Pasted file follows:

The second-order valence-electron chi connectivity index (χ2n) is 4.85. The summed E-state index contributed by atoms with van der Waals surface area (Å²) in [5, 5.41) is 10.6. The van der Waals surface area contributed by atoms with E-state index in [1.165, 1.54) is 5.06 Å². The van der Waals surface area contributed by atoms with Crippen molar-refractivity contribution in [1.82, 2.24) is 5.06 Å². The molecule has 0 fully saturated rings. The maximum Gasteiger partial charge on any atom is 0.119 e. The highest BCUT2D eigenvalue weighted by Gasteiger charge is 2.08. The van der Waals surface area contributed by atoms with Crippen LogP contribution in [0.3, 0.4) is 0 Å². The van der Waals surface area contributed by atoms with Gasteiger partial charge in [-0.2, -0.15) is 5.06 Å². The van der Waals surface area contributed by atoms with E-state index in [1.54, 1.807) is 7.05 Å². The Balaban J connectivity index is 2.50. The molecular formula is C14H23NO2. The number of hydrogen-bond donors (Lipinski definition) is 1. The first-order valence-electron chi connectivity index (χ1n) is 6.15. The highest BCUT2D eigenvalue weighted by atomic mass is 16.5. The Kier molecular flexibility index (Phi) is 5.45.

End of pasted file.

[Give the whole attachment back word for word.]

The second-order valence-electron chi connectivity index (χ2n) is 4.85. The summed E-state index contributed by atoms with van der Waals surface area (Å²) in [5, 5.41) is 10.6. The van der Waals surface area contributed by atoms with E-state index in [1.165, 1.54) is 5.06 Å². The van der Waals surface area contributed by atoms with Crippen molar-refractivity contribution in [1.82, 2.24) is 5.06 Å². The molecule has 0 fully saturated rings. The maximum Gasteiger partial charge on any atom is 0.119 e. The highest BCUT2D eigenvalue weighted by Gasteiger charge is 2.08. The van der Waals surface area contributed by atoms with Crippen LogP contribution in [0.3, 0.4) is 0 Å². The van der Waals surface area contributed by atoms with Gasteiger partial charge in [-0.2, -0.15) is 5.06 Å². The van der Waals surface area contributed by atoms with E-state index in [1.54, 1.807) is 7.05 Å². The Balaban J connectivity index is 2.50. The molecular formula is C14H23NO2. The number of hydrogen-bond donors (Lipinski definition) is 1. The first-order valence-electron chi connectivity index (χ1n) is 6.15. The highest BCUT2D eigenvalue weighted by atomic mass is 16.5. The Kier molecular flexibility index (Phi) is 5.45.